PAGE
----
10 September 2022

Miscomprehension of scale

So the Globe and Mail discusses someone trying to arrange for policy to support the success of an investment.  

This looks like part of a general push against the federal fertilizer emissions cap.

I am unable to decide if that push is cynical or deluded or arises from a sincere mammonism where profit is an arbiter of wisdom.

But, anyway.

"I wish to become much richer, and for my descent to be richer than I am" is an unclean motivation.  Wealth as a survival strategy makes everything worse for everyone.  It's (relatively speaking) easy, and it fulfills the primate feels, but neither of those excuse it not working.

Someone can apparently recognize that there's an ongoing loss of farmland due to climate change and not connect that to emissions.  The point to the emissions reduction policy is to try not to lose more farmland; it's inadequate, insufficient, and too late, but the intent does recognize that fewer emissions means more food.   A position that it's only possible to grow food (or only grow food profitably) if there is no such cap devours itself.

If you have to have a large enterprise -- lots of capital -- to be viable, that means either you've got high capital costs or low margins.  (E.g., the lower grocery margins get, the larger the store needs to be, since costs are discrete for many things, rather than scaling.)  Farms keep getting larger; they've got poor and shrinking margins.  The "no cap" argument is that farm viability depends on the margin not shrinking.

Climate change is shrinking the margin for farming more than any effect of policy or markets.

Saskatchewan is west of the  meteorological Hundredth Meridian; in a hot climate system, it's expected to be desert.  (The Oligocene climate we might get, if we're lucky.)  If we cut all fossil carbon extraction to zero tomorrow, farmland in Saskatchewan is probably not useable for field agriculture by 2050 at the latest, since Arctic Amplification kicked off around 2000.

We can't fix that; all the carbon sequestration schemes are at least two of "but we can keep burning diesel, right?", extractive industry FUD, delusive techno-optimism, and confused about sequestration means.  (It has to be for geological time.  "In some sort of biomass" doesn't count, it's a hard problem.)  Even if one of them works, and can be adopted -- one of the ocean seeding schemes, say -- it doesn't solve the core "rains at predictable times" problem of keeping hydrologic stationarity.  Reducing the average temperature of the earth doesn't make the rain come at predictable times.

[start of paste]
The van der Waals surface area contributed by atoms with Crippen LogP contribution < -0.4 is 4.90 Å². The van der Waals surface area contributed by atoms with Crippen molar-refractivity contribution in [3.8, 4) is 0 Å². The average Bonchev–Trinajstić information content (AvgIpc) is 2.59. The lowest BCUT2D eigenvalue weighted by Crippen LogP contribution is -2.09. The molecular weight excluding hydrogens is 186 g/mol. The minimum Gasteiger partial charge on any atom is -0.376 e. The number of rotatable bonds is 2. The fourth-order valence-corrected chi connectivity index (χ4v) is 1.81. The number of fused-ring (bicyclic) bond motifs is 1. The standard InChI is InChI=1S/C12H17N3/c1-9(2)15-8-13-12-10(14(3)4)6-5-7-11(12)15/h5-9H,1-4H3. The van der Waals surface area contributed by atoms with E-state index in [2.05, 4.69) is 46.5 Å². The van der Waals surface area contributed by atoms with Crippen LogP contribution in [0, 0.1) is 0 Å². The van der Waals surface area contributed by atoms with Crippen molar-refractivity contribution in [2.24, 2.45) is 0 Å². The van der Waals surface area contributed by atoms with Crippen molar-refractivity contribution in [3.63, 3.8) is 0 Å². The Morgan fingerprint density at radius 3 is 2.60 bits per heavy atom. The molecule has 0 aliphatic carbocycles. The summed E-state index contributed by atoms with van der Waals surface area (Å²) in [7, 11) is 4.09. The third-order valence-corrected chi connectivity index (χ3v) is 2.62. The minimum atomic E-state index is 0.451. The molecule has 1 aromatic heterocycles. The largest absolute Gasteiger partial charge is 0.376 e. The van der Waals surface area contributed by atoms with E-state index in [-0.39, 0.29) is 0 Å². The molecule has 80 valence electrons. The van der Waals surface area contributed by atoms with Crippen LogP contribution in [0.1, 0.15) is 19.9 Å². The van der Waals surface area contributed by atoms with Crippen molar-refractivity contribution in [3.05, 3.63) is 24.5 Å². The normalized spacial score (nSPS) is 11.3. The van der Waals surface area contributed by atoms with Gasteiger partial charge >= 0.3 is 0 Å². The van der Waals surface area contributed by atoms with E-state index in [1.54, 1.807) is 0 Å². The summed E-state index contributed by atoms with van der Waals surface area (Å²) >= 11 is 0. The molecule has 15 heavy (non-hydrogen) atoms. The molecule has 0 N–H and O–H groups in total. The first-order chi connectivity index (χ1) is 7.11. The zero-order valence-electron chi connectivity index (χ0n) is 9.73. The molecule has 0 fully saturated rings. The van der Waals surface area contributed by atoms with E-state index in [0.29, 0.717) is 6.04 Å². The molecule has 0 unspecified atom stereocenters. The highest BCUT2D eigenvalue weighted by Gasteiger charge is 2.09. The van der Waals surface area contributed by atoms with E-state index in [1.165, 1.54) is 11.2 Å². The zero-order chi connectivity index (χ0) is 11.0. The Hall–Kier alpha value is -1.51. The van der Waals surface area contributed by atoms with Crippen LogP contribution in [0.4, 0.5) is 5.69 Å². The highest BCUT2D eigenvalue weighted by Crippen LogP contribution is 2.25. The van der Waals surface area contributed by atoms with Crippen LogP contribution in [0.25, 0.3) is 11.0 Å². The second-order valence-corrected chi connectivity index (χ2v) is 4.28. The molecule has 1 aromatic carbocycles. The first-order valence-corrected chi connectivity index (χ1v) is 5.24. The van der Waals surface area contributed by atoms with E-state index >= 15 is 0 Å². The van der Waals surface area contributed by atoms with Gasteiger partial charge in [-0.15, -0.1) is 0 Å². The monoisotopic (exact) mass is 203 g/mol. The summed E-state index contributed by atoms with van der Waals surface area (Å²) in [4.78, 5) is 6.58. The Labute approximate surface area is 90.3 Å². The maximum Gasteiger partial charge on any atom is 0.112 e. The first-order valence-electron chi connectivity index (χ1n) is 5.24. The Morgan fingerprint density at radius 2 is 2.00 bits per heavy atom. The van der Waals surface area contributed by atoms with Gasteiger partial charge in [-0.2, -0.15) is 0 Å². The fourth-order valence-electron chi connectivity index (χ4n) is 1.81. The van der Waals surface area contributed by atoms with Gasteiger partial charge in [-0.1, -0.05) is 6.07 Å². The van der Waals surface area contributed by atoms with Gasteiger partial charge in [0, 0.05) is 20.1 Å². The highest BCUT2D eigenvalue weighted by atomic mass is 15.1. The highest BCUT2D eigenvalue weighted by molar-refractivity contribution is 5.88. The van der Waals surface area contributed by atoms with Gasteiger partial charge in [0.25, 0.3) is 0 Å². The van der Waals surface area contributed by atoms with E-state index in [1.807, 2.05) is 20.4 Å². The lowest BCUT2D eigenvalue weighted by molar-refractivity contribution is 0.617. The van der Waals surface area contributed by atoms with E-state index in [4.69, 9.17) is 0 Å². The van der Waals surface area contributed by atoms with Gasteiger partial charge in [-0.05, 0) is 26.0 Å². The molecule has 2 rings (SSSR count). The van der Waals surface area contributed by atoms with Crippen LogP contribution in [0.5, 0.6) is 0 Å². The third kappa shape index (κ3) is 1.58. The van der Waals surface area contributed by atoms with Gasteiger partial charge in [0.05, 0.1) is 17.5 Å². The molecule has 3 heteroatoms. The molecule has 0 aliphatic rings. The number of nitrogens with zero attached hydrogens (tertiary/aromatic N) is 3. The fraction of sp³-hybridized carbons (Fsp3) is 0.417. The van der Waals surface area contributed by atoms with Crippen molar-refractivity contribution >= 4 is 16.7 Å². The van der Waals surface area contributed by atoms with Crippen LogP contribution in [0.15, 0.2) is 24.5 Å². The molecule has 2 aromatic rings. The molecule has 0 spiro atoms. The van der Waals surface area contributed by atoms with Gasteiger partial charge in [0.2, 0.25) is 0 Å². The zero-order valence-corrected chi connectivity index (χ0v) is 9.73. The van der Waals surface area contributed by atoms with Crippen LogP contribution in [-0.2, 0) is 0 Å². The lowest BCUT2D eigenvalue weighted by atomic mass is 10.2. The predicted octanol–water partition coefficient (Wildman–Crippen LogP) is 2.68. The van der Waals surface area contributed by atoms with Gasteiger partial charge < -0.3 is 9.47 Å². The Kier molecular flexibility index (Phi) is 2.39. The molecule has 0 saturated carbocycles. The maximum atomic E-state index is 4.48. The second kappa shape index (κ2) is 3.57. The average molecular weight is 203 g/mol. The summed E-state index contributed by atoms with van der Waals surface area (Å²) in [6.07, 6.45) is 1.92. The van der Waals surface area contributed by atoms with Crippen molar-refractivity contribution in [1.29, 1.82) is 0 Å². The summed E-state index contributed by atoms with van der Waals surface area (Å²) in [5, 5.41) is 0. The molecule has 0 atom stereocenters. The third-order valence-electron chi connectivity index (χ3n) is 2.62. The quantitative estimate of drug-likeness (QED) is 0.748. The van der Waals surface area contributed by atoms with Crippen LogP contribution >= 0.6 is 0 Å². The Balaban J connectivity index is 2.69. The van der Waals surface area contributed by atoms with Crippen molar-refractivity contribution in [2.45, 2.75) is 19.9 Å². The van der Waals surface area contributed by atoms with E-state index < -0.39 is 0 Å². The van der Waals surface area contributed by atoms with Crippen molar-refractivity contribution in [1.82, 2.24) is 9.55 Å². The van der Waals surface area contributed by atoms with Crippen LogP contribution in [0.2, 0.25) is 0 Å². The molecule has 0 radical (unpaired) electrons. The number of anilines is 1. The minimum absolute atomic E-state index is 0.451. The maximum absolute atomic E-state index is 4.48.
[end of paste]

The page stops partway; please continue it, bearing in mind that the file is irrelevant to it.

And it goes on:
The domain of necessity says we need to do three things -- stop adding carbon to the atmosphere, figure out how to provide food without field agriculture, and since our current social systems can do neither of those things, we need to collectively organize ourselves differently.

That's really challenging.  It's apparently not as challenging as recognizing that money does not dissolve all troubles.


Display Name said...

"It has to be for geological time" is desirable, but an unnecessary constraint. If short-term solutions get us into the future, we can work on longer-term solutions. Or we can implement effective but short-term solutions in parallel with slower-acting longer-term solutions.

Graydon said...

@Display Name

The problem with temporary carbon sequestration is that it extends the period of climate instability and thus the period during which field agriculture isn't practical. This has a net effect of making things worse. Since the energy requirements for sequestration are enormous -- more than we got from burning the stuff -- it's questionable if it's economically doable. It'd have to be a process with some positive economic motivation, "this is what we do instead of concrete", but the high energy cost argues against that ever taking place.

We can't even manage to stop with the fossil carbon extraction, which is the obvious and necessary short term solution. It seems unlikely we're going to manage a structured sequestration program with multiple mechanisms operating for centuries.

JReynolds said...

Got to thinking the other day about a foolish scenario: What if some benevolent stellar civilization like the Culture gave our atmosphere a "carbon scrub" - returned our atmosphere to 1850 CO2 levels. To do this they take all the excess carbon turned it into diamonds and stealthily dropped these diamonds into the Marianas Trench. And to let us know that this was a one-shot deal, they set up a big Kubrick-style monolith on the surface of the moon with an inscription in Mandarin, Spanish, English and Hindi that read:

Don't f*ck with your atmospheric carbon levels. We won't help you again.
Yours in Threat,
Mysterious Aliens

Our atmosphere would still have all the excess heat, but temperatures would presumably drop over the course of a couple of decades.

JReynolds said...

Hit 'post' too soon.

If we had a visual of these alien craft doing their atmospheric scrubbing, then we might change our ways. If they did it stealthfully, I have the feeling that we'd be back to 'business as usual' pretty quick.


arborman said...

Benevolent aliens might work if they combined that scrubbing with a demonstration of how they might go about not being benevolent. Even still, humans being humans we'd immediately begin squabbling about Who must pay the price to avoid pissing off the aliens.